Whether heard as a serious question or used as a meme, “do you even vape” is a common question among teens. Vaping, the act of smoking an electronic cigarette, is on the rise in teens. The pen that holds the vapor can contain flavored juice, a mix of juice with nicotine, or ingredients containing THC, the major active ingredient in marijuana.

Although e-cigarettess became popular for those trying to stop smoking, health officials claim they are a way for teens to start smoking.

“Vaping is known as a gateway drug,” Viera Pediatrician Aryanna Lee said. “It could easily lead teens into trying marijuana and also cocaine.”

Most e-cigarettes contain juices that are benign and have scents. The actual act of vaping does not have health consequences that have been found yet, and a 2015 expert review from Public Health England estimated e-cigarettes are 95 percent less harmful than the real thing. However, most e-cigarettes contain nicotine, which causes addiction and for teens may harm brain development and could affect memory and attention.

“I vape because I like the flavor,” a senior said. “And most major studies have shown that it has little to no effects on the health of the user. The big question mark currently is on the long-term effect, like after 10 or 20 years, and those don’t really worry me.”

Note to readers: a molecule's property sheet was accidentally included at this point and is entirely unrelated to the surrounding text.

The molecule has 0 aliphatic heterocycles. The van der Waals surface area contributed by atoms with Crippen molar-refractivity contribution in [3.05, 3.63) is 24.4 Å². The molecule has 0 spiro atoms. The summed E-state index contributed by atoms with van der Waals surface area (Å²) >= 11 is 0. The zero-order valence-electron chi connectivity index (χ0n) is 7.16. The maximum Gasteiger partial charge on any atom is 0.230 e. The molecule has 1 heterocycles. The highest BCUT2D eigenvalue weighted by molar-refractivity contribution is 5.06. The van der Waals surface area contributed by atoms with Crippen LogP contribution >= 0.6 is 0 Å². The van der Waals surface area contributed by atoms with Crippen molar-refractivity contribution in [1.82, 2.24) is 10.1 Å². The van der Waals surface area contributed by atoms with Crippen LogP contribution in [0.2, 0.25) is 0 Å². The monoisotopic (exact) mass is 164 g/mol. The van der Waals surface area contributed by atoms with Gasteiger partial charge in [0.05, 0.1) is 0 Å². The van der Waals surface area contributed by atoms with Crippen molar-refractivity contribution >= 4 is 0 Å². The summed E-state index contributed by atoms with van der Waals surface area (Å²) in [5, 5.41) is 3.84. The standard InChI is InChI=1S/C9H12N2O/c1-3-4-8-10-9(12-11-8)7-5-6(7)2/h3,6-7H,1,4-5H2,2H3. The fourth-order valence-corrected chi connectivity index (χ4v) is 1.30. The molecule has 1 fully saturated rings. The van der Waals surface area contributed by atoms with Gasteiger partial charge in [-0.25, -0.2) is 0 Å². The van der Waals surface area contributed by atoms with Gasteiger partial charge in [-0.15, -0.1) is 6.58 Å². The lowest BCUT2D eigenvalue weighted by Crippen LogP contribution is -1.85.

Besides the harm of nicotine that can be in e-cigarettes, some contain the chemical formaldehyde, which can cause cancer. Flavors for “vape juice” often use the chemical diacetyl, which has a buttery taste and used to be added to foods like popcorn until it was linked to factory workers’ deaths and hundreds of cases of bronchiolitis obliterans, a serious and irreversible lung disease. Researchers at Harvard found that 39 of 51 e-cigarette brands contain diacetyl.

“The flavors, such as cotton candy, cherry and bubble gum attract many teens,” Lee said. “Vaping has dangerous effects for teens because they believe that it is safe and do not know the actual harmful effects that it can have on their health.”

For school campuses, e-cigarettes lay in gray territory when it comes to the rules and safety around them and the consequences for students having possession of them.

“We haven’t heard of it being an issue in the schools in Melbourne, and I really haven’t heard any other schools having issues with it in other counties,” School Resource Officer Chuck Landmesser said. “It [possessing an e-cigarette] would face the same consequences as possessing contraband or bringing tobacco product on campus. If that were to happen here, we would see if the student has a disciplinary file, if there is any type of issue, and it would be up to the principal to make the ultimate call on what would occur.”

By Rachel Montgomery